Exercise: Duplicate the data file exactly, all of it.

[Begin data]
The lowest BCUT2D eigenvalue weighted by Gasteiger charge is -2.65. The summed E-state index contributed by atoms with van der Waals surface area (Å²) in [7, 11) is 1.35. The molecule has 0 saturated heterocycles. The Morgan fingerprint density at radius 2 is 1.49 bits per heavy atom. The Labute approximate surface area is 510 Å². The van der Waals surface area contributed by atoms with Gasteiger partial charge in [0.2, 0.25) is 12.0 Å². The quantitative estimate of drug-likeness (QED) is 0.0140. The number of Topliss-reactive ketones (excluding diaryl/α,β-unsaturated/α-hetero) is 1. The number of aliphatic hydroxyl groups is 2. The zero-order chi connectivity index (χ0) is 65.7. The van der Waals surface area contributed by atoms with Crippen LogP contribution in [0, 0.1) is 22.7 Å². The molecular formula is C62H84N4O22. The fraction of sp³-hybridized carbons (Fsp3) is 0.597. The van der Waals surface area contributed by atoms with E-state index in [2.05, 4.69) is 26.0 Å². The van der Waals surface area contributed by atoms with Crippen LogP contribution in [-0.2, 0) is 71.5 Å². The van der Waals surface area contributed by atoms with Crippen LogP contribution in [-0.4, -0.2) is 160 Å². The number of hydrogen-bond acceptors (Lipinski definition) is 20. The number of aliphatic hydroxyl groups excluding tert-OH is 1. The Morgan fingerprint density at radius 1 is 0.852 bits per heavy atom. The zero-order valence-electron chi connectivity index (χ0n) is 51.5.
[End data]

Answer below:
The lowest BCUT2D eigenvalue weighted by Gasteiger charge is -2.65. The summed E-state index contributed by atoms with van der Waals surface area (Å²) in [7, 11) is 1.35. The molecule has 0 saturated heterocycles. The Morgan fingerprint density at radius 2 is 1.49 bits per heavy atom. The Labute approximate surface area is 510 Å². The van der Waals surface area contributed by atoms with Gasteiger partial charge in [0.2, 0.25) is 12.0 Å². The quantitative estimate of drug-likeness (QED) is 0.0140. The number of Topliss-reactive ketones (excluding diaryl/α,β-unsaturated/α-hetero) is 1. The number of aliphatic hydroxyl groups is 2. The zero-order chi connectivity index (χ0) is 65.7. The van der Waals surface area contributed by atoms with Crippen LogP contribution in [0, 0.1) is 22.7 Å². The molecular formula is C62H84N4O22. The fraction of sp³-hybridized carbons (Fsp3) is 0.597. The van der Waals surface area contributed by atoms with E-state index in [2.05, 4.69) is 26.0 Å². The van der Waals surface area contributed by atoms with Crippen LogP contribution in [-0.2, 0) is 71.5 Å². The van der Waals surface area contributed by atoms with Crippen LogP contribution in [-0.4, -0.2) is 160 Å². The number of hydrogen-bond acceptors (Lipinski definition) is 20. The number of aliphatic hydroxyl groups excluding tert-OH is 1. The Morgan fingerprint density at radius 1 is 0.852 bits per heavy atom. The zero-order valence-electron chi connectivity index (χ0n) is 51.5.